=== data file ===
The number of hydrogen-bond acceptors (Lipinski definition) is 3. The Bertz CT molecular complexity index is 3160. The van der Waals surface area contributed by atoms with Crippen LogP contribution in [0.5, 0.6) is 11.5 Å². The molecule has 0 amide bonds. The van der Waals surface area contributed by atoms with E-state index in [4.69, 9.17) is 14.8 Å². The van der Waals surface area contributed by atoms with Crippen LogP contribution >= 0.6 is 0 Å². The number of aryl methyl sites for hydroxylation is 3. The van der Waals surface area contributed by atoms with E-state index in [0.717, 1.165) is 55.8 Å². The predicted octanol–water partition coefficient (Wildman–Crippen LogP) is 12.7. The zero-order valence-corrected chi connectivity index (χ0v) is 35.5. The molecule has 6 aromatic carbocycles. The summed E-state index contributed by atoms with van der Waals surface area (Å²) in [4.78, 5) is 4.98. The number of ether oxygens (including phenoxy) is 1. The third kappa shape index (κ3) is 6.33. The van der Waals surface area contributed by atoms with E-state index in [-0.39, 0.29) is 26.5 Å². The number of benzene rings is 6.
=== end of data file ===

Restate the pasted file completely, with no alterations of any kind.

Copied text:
The number of hydrogen-bond acceptors (Lipinski definition) is 3. The Bertz CT molecular complexity index is 3160. The van der Waals surface area contributed by atoms with Crippen LogP contribution in [0.5, 0.6) is 11.5 Å². The molecule has 0 amide bonds. The van der Waals surface area contributed by atoms with E-state index in [4.69, 9.17) is 14.8 Å². The van der Waals surface area contributed by atoms with Crippen LogP contribution >= 0.6 is 0 Å². The number of aryl methyl sites for hydroxylation is 3. The van der Waals surface area contributed by atoms with E-state index in [0.717, 1.165) is 55.8 Å². The predicted octanol–water partition coefficient (Wildman–Crippen LogP) is 12.7. The zero-order valence-corrected chi connectivity index (χ0v) is 35.5. The molecule has 6 aromatic carbocycles. The summed E-state index contributed by atoms with van der Waals surface area (Å²) in [4.78, 5) is 4.98. The number of ether oxygens (including phenoxy) is 1. The third kappa shape index (κ3) is 6.33. The van der Waals surface area contributed by atoms with E-state index in [-0.39, 0.29) is 26.5 Å². The number of benzene rings is 6.